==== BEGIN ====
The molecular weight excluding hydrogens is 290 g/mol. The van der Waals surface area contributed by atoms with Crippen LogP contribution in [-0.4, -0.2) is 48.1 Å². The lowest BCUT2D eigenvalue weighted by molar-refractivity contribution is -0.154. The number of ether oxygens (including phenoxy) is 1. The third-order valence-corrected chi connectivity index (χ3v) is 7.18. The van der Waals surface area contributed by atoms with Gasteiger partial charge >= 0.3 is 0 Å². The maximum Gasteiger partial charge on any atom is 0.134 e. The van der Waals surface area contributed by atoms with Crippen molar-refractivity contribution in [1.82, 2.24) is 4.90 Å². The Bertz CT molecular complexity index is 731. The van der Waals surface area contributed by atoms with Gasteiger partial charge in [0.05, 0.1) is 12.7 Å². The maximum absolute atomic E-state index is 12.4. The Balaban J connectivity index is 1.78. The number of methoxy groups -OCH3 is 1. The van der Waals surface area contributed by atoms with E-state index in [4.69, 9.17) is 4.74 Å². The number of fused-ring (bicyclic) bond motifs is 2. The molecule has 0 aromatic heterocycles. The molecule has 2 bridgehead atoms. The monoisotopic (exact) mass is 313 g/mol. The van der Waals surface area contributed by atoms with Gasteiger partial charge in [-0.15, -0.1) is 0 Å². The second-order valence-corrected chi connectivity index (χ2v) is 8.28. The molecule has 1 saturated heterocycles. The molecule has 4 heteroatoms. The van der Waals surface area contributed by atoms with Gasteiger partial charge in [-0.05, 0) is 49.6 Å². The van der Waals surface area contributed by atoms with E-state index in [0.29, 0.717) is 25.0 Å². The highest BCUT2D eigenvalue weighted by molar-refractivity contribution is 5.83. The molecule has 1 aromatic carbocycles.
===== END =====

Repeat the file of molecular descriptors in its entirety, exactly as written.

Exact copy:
The molecular weight excluding hydrogens is 290 g/mol. The van der Waals surface area contributed by atoms with Crippen LogP contribution in [-0.4, -0.2) is 48.1 Å². The lowest BCUT2D eigenvalue weighted by molar-refractivity contribution is -0.154. The number of ether oxygens (including phenoxy) is 1. The third-order valence-corrected chi connectivity index (χ3v) is 7.18. The van der Waals surface area contributed by atoms with Gasteiger partial charge >= 0.3 is 0 Å². The maximum Gasteiger partial charge on any atom is 0.134 e. The van der Waals surface area contributed by atoms with Crippen molar-refractivity contribution in [1.82, 2.24) is 4.90 Å². The Bertz CT molecular complexity index is 731. The van der Waals surface area contributed by atoms with Gasteiger partial charge in [0.05, 0.1) is 12.7 Å². The maximum absolute atomic E-state index is 12.4. The Balaban J connectivity index is 1.78. The number of methoxy groups -OCH3 is 1. The van der Waals surface area contributed by atoms with E-state index in [4.69, 9.17) is 4.74 Å². The number of fused-ring (bicyclic) bond motifs is 2. The molecule has 0 aromatic heterocycles. The molecule has 2 bridgehead atoms. The monoisotopic (exact) mass is 313 g/mol. The van der Waals surface area contributed by atoms with Gasteiger partial charge in [-0.15, -0.1) is 0 Å². The second-order valence-corrected chi connectivity index (χ2v) is 8.28. The molecule has 1 saturated heterocycles. The molecule has 4 heteroatoms. The van der Waals surface area contributed by atoms with Gasteiger partial charge in [-0.05, 0) is 49.6 Å². The van der Waals surface area contributed by atoms with E-state index in [0.29, 0.717) is 25.0 Å². The highest BCUT2D eigenvalue weighted by molar-refractivity contribution is 5.83. The molecule has 1 aromatic carbocycles.